Type Transformations Workshop (8 exercises)
solution

Use Mapped Types to Create an Object from a Union

The Mapped Type solution includes some new syntax:

The [R in Route] part looks similar to an index, but it isn't.

Instead, it's saying to map over the Route union extract each member into a private variable called R and make it the property's value.

When hovering over RoutesObject, we can see that the Route union's string literals are now the keys and values of the object:

More Mapped Type Examples

Here are a few more experiments and examples to demonstrate how mapped types work.

Assigning Values to string

We could assign the values to be strings instead:

This would create keys using each member of the Route union. However, using string no longer enforces that the values are the members of the union.

Manually Passing a Union

We can also manually pass in a union instead of using Route:

Now hovering over RoutesObject shows us this result:

Passing additional options

We can also pass additional options such as undefined:

Pretty much any union can be mapped over and have an object created from it!

Mapped types are extremely powerful, and are used in some of the patterns that we'll look at later.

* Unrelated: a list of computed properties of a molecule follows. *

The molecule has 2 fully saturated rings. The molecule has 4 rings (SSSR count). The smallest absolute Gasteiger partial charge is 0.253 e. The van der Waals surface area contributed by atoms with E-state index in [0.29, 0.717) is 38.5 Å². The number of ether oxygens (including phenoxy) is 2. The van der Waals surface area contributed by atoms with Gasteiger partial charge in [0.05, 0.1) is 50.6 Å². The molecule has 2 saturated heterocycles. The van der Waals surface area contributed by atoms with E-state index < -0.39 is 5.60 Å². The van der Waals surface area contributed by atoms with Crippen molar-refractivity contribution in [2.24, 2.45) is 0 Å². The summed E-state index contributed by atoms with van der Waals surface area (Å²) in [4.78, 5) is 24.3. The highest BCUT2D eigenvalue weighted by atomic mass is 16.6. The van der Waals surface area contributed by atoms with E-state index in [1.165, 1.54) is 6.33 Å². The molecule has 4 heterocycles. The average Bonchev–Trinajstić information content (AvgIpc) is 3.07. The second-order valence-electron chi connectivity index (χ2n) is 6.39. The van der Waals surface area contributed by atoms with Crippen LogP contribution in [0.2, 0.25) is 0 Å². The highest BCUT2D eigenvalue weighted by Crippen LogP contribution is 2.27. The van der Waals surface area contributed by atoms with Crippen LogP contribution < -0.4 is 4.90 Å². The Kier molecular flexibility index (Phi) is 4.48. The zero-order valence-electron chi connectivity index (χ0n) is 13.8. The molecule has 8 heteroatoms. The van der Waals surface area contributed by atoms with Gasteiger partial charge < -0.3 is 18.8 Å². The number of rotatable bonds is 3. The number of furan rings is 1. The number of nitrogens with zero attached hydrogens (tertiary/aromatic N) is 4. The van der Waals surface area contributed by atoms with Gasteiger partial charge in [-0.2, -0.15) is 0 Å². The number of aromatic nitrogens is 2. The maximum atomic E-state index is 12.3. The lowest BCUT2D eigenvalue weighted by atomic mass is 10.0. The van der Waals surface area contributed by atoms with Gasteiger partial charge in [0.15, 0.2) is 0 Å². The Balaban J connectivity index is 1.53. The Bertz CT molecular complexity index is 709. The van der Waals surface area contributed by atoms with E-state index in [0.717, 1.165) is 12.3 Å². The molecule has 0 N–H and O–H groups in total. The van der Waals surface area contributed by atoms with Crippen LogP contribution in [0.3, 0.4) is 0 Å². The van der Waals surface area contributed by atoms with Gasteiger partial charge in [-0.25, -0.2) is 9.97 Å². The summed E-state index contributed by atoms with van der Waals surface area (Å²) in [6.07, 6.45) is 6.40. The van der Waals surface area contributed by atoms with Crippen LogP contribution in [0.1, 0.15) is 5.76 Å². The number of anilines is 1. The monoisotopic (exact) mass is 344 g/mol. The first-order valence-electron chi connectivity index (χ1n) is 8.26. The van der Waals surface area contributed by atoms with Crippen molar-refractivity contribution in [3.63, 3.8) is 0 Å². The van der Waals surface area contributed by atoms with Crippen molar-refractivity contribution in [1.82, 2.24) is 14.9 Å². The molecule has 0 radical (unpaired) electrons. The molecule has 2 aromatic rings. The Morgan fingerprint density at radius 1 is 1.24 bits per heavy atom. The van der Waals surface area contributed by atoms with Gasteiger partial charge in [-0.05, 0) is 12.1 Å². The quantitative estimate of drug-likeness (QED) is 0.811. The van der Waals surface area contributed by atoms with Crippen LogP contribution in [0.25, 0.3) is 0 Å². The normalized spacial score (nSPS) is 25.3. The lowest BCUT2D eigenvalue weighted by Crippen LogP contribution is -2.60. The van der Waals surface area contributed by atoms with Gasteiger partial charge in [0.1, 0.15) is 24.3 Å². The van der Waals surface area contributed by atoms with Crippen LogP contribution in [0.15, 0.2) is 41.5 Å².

Transcript

[0:00] [0: 00] The solution introduces a few new bits of syntax here. This setup where we have basically an object type here, and inside here we create like an index in here. Except it's not really an index. You can do like index, string is string or something like that. You end up with basically something that's equivalent to Record, string, string, which is where you can add any elements to it and they all have to be strings.
[0:29] [0: 30] Here what we're doing is we're kind of mapping over something. We're saying R in Route is R. What we end up with there is if we hover over it, we can see each of the members. This R in Route, what we're saying basically is for each member of the Route union, extract our R into a private variable, into something that we can access here, and add it as the value.

[0:57] [0: 57] In here, we could have string instead. Now we get the string, about, string, admin, string. Whereas here, what we're doing is we've now got direct access to that R. I can even change this if I want to. I can add something manual in here and say "wow," for instance. Here, what we have then is we're...You see what I mean? We can just map over pretty much any union in here and create an object out of it.

[1:22] [1: 22] This is super fascinating. This map type gives you an enormous amount of power in TypeScript due to some patterns that we can use this for later on. For now, what I want you to think about is how would you use this in your day-to-day practice? What can you create out of this? You notice here, we don't have to pass R. We can pass R or undefined. We can do any sort of manipulation we want to.

[1:50] [1: 51] Let's say we want to make this into this or undefined. You don't have to pass each of these. Then we can do that too. This is an extremely powerful construct, and this is only the beginning.